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The History of Ulster
Unhappiness and Halfpence


The Earl of Sunderland, Lord-Lieutenant—The Method of governing Ireland in the Time of George I—Hugh Boulter, Primate of all Ireland—An Exodus to enlist in Foreign Service—Ship seized at Killybegs—Wretched State of the Country—Swift's Pamphlets on Irish Manufactures—Lack of Copper Coins— Wood's Halfpence—Clamour raised against them—Swift's Drapier's Letters— The Patent granted Wood withdrawn—Steady Stream of Emigration—3000 Protestants leave Ulster—Swift on the Condition of Ulster—Death of George I.

One of the first acts of the regency in England, appointed by King George I pending his arrival from Hanover, was to remove the Lord Chancellor, Sir Constantine Phipps, from his position of Lord Justice (1714), and appoint William King, Archbishop of Dublin; John Vesey, Archbishop of Tuam; and Robert FitzGerald, Earl of Kildare, to govern the kingdom of Ireland as Lords Justices. The vacant chancellorship was given to Alan Broderick, Speaker of the Irish House of Commons. In the same year Charles Spencer, Earl of Sunderland, was declared Lord-Lieutenant. It was then the custom of the Viceroy to reside in England, and visit Ireland every second year while Parliament was sitting, the government being carried on by Lords Justices.

The English Government having determined to make as much as they could out of Ireland with as little trouble as possible, the methods of ruling the country were peculiar. One of the Lords Justices was, as a rule, the special confidential agent of the English ministry, and he generally contrived to manage affairs through some of the magnates who owned the major portion of the Parliamentary representation, and who were known as undertakers. At that time Parliamentary representation was a kind of property, and it therefore did not reflect the opinions of the people. The chief business of the managers of the King's concerns was to get supplies passed, to oppose any tendency displayed at independence, to prevent any interference with English trade interests, and to discourage the growth of "Popery". One of the most successful of the managers of the undertakers was Hugh Boulter, an English bishop, who, in 1724, was translated from Bristol to be Primate of all Ireland. For the eighteen years he was resident in Ireland, during which he was thirteen times Lord Justice, he was practically the ruler of the country.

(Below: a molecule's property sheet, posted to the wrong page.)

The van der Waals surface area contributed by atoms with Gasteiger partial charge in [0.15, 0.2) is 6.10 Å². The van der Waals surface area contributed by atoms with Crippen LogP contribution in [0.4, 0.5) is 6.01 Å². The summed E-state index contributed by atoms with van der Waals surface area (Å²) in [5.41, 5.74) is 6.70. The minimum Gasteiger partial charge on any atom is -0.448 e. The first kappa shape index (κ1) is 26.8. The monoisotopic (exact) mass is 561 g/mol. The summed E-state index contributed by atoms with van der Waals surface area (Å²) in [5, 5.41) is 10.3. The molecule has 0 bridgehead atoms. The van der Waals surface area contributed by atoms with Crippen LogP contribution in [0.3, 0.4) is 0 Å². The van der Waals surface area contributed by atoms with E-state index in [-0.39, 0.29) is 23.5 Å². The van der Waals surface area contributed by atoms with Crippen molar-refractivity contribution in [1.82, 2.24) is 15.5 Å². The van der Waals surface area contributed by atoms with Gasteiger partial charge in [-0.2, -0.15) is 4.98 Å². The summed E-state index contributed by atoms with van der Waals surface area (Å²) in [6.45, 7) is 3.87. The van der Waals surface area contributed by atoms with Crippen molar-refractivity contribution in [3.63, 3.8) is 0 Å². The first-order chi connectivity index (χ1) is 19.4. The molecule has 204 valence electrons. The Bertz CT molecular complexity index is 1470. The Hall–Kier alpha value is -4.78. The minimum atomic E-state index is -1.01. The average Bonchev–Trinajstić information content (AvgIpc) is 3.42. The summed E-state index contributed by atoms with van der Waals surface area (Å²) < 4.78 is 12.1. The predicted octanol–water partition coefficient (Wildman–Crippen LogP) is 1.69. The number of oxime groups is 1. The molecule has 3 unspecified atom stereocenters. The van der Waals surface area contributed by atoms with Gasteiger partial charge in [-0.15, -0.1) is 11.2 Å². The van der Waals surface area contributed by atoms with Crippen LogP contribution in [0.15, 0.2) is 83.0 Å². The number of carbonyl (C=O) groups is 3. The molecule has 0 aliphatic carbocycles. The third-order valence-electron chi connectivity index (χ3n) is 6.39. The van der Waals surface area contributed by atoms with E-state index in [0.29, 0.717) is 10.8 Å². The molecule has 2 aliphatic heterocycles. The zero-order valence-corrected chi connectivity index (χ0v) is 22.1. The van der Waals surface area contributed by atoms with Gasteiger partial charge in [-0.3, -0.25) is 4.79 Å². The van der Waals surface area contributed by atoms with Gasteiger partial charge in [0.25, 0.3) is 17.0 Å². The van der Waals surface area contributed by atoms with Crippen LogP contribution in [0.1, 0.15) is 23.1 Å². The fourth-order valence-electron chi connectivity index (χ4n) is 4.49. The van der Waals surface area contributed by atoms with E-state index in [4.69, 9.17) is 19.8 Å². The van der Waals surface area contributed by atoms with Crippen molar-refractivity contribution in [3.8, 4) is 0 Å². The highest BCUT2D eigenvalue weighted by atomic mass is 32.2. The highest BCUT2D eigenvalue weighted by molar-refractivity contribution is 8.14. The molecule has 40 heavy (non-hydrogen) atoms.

After the accession of George, prosecutions for enlisting in foreign service were carried on with great vigour, but, although many recruiting agents who were caught were hanged, it was found that the practice still continued. A large number of active agents were employed raising recruits, who appear for the most part to have been driven to enlist by the distress to which the population had been reduced. Some of these recruits were sent to Spain, where the Duke of Ormonde, who had joined the Pretender, was preparing an expedition against King George. Others were sent to France. Towards the close of the reign this enlistment was carried on with increasing activity, and seems to have alarmed the Government. On one occasion a ship which entered the harbour of Killybegs to carry away some of those who had thus enlisted was seized, and Boulter wrote to the Duke of Newcastle concerning the incident: "We have daily new accounts from several parts that the lusty young fellows are quitting the country on pretence that they are going to England for work. Such as have occasion to employ many hands, begin to feel the effects of this desertion, and nobody here questions but that all these really are going into foreign service." The destruction of manufacturing industry, the restrictions on trade, the falling of the land out of cultivation, the conversion of arable land into pasture, the drain from absentee rents and pensions, had gradually impoverished Ireland to an alarming extent. The peasantry were almost on the brink of starvation.